Matt Harvey is dominant. Frank Francisco is drunk?

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The Mets are playing out the string at this point, but at least they’re keeping things interesting.

Matt Harvey limited the Reds to one run in 7 2/3 innings and struck out eight in the Mets’ 8-4 win on Thursday. He also had a two-run double off Homer Bailey in the contest.

Frank Francisco put a seemingly finished game into doubt in the ninth for the second time this week. On Sunday, he allowed two walks and a double to the only three Braves he faced. He entered with the bases loaded, so the end result was four runs scored in a game the Mets held on to win 6-5.

Tonight, Francisco entered an 8-1 game after gave up three runs before Jon Rauch again bailed him out. Thanks to Francisco, Rauch has picked up a pair of one-out saves this week.

Francisco also engaged in some odd behavior after the game, according to the Wall Street Journal’s Brian Costa:

Anyway, back to Harvey. He had a remarkable seventh inning tonight, throwing just five pitches in the frame, yet giving up two hits and a run. Brandon Phillips, Ryan Ludwick, Jay Bruce, Todd Frazier and Xavier Paul all put the first pitch into play, with Phillips and Bruce coming away with doubles. The other three batters made outs.

Finally given ample run support for the first time in five major league starts, Harvey improved to 2-3 with a 3.00 ERA. He’s up to 34 strikeouts in 30 innings.

A-Rod to join ESPN’s Sunday Night Baseball booth

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Alex Rodriguez’s post-retirement renaissance continues apace. After starring as a studio host for Fox’s playoff coverage over the past couple of years, A-Rod is about to be named to, arguably, televised baseball’s top job: color commentary in ESPN’s Sunday Night Baseball booth.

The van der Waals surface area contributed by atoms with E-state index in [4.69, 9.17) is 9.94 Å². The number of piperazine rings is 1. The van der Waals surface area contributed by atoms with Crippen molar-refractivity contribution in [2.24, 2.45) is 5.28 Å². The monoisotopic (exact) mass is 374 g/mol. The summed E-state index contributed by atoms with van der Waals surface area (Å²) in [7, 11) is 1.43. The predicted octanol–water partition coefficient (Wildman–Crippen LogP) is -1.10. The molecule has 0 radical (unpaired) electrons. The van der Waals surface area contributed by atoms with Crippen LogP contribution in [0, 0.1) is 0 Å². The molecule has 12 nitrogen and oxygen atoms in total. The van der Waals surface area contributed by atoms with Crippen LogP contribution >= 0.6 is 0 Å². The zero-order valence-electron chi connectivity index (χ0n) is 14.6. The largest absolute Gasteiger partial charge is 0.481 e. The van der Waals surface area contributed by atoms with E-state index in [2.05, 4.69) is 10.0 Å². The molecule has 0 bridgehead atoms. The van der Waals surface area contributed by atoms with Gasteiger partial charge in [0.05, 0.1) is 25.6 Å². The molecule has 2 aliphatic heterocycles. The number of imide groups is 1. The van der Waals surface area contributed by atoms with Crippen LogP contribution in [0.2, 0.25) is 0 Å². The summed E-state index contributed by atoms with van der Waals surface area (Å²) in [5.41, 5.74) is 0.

Michael McCarthy of The Sporting News is hearing that ESPN is going to give the gig, vacated by Aaron Boone by virtue of his hiring by the Yankees, to Rodriguez. There he’ll join Jessica Mendoza and whoever they get to replace play-by-play man Dan Shulman, who chose to step back from the Sunday night job following last season. This, by the way, marks the second time A-Rod has taken over Aaron Boone’s job given that he replaced Boone at third base for the Yankees in 2004.

The twist: A-Rod is likely to keep his Fox postseason job too. While some broadcasters work for multiple networks, it’s pretty rare for Fox to allow its talents to work for competitors like that. Apparently they believe keeping A-Rod — who five years ago was one of the most despised figures in baseball — is worth it. What a difference a few years makes.

In other news, Alex Rodriguez is likely to be shunned mightily by the current crop of BBWAA voters when he hits the Hall of Fame ballot in a couple of years. At the rate he’s going, though, their successors will put him in Cooperstown via the Ford Frick Award sometime in the 2040s.